By Tallulah Gordon
Like many others who menstruate, I started lockdown worried about how social distancing and bulk-buying would impact my ability to buy sanitary products. Yet a lack of adequate support for menstrual hygiene management (MHM) for women and girls in developing countries has been a reality long before the pandemic began. Around the world, lockdown restrictions have reduced access to water, sanitation and hygiene (WASH) facilities, sanitary products and information on menstrual hygiene management, and exacerbated the difficulties that women, girls and many transgender and non-binary people face in managing their menstruation. It is vital that efforts to challenge the barriers to access for people who menstruate are continued after Covid-19.
Globally, 2 billion people lack access to adequate water and sanitation. This means many have less ability to wash, change privately and clean or dispose of sanitary products while menstruating. Due to lockdown restrictions, WASH professionals in developing countries including India, Bangladesh and Zimbabwe have reported further reductions in access to facilities used by girls to manage their menstruation, which has a particular impact on those without WASH access in their home. In many African communities, for example, girls depend on public sanitation facilities, such as those in schools and churches, for MHM. In developing countries such as Uganda and Nepal, inadequate WASH provisions at work have also impacted healthcare workers – of whom 70% worldwide are female – menstruating while working long hours in restrictive PPE.
Access to menstrual hygiene products and reliable information during a pandemic
Worldwide, shop closures, disrupted supply chains and self-isolation have made accessing menstrual hygiene products more challenging. 62% of NGOs surveyed by Menstrual Health Alliance India reported that lockdowns had reduced access to sanitary products within the communities they work with. During the first week of India’s lockdown, sanitary pads – used by an estimated 36% (121 million) of the country’s menstruating women and girls – were not classed as ‘essential’ items, leading to shortages in their supply due to manufacturing restrictions. When sanitary products are not available, those menstruating often turn to unhygienic homemade alternatives.
Development initiatives have often tackled inadequate MHM by giving out free menstrual hygiene products in schools. School closures, however, have posed difficulties for those reliant on these services for their sanitary products, which have become increasingly unaffordable worldwide due to reduced incomes and inflated prices. Self-isolating women and girls may also feel uncomfortable asking male relatives to purchase sanitary products for them due to stigma around discussing menstruation.
Closures and self-isolation have also reduced access to MHM support and information, such as through schools, family members, and health clinics. For those without Internet access – of which there are more women globally than men – this can be particularly harmful. Access to factually accurate information on MHM is especially important given the stigma surrounding menstruation in many societies. For example, beliefs that menstruation is ‘unclean’ has meant women and girls are not allowed to enter places of worship in India, as well as misconceptions about how menstruation should be managed. This stigma means women and girls have reported feeling shame about their reduced ability to manage menstruation during the pandemic, especially around the increased presence of men at home during lockdowns.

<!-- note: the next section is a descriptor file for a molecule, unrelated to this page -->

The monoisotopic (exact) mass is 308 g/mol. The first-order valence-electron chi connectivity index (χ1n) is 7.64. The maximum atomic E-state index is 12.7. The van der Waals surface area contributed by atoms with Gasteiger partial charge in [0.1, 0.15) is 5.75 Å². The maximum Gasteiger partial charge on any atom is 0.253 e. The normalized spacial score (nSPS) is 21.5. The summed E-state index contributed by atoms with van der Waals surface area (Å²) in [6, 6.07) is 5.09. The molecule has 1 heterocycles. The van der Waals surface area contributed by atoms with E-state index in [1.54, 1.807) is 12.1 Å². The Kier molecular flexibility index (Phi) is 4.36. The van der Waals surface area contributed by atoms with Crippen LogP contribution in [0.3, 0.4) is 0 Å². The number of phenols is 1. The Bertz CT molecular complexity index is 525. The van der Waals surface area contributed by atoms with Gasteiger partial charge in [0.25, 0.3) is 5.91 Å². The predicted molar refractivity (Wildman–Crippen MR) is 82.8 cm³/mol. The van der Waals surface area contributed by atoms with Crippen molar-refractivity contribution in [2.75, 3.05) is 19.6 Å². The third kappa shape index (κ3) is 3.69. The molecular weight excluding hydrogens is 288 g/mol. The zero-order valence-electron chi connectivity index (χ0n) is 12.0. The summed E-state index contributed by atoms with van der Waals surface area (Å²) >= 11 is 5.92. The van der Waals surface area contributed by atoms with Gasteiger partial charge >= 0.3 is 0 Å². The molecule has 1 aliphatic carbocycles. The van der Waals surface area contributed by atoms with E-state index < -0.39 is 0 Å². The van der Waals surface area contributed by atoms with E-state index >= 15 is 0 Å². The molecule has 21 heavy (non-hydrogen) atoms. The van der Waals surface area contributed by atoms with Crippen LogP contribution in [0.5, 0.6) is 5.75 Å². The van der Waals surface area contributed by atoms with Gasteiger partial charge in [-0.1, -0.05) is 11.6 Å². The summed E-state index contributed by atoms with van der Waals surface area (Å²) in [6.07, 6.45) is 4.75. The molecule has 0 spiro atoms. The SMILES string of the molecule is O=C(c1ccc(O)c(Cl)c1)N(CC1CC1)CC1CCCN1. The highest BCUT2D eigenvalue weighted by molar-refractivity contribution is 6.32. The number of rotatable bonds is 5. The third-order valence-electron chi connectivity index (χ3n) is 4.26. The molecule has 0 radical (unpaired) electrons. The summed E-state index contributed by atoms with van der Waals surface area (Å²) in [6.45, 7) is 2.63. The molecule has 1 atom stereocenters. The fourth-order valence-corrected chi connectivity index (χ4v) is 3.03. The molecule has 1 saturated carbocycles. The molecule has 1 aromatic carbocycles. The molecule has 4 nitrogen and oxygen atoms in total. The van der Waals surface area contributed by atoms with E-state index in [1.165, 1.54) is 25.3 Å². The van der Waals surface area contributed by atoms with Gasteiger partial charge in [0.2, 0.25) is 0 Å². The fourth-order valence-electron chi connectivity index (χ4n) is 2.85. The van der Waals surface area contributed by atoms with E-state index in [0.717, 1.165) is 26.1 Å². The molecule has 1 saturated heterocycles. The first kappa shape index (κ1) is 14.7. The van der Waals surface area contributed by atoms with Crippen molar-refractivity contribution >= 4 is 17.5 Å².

How is this being addressed?
Organisations working in developing regions have responded innovatively to the challenges to effective menstrual hygiene management resulting from the global pandemic. In Kenya, NGOs Plan International and ZanaAfrica have distributed over 2,700 sanitary towels door-to-door for families living in the Kibera informal settlement, and are looking at ways to make access to public toilets free. In Mumbai, the ‘Red is the New Green’ initiative has spread MHM awareness among 14,000 women during the pandemic, including providing advice on how homemade sanitary supplies can be used hygienically. UNICEF has also called for menstrual hygiene to be integrated into national Covid-19 responses and for sanitary products to always be categorised as essential items.
Shortages have also called into question the widespread dependence of menstruators on single-use disposable sanitary products, leading to suggestions that reusable products should be promoted instead – although their feasibility in communities with poor WASH services and heavy stigma around menstruation must be examined. How these impacts are responded to has implications not just for the remainder of Covid-19 restrictions, but for how inadequate MHM continues to be tackled post-pandemic, as well as providing lessons for future health or humanitarian crises.
Tallulah is Blog Officer at Development in Action and has a degree in Geography from University College London.
The views expressed in this article are those of the author and do not necessarily represent the views of Development in Action.
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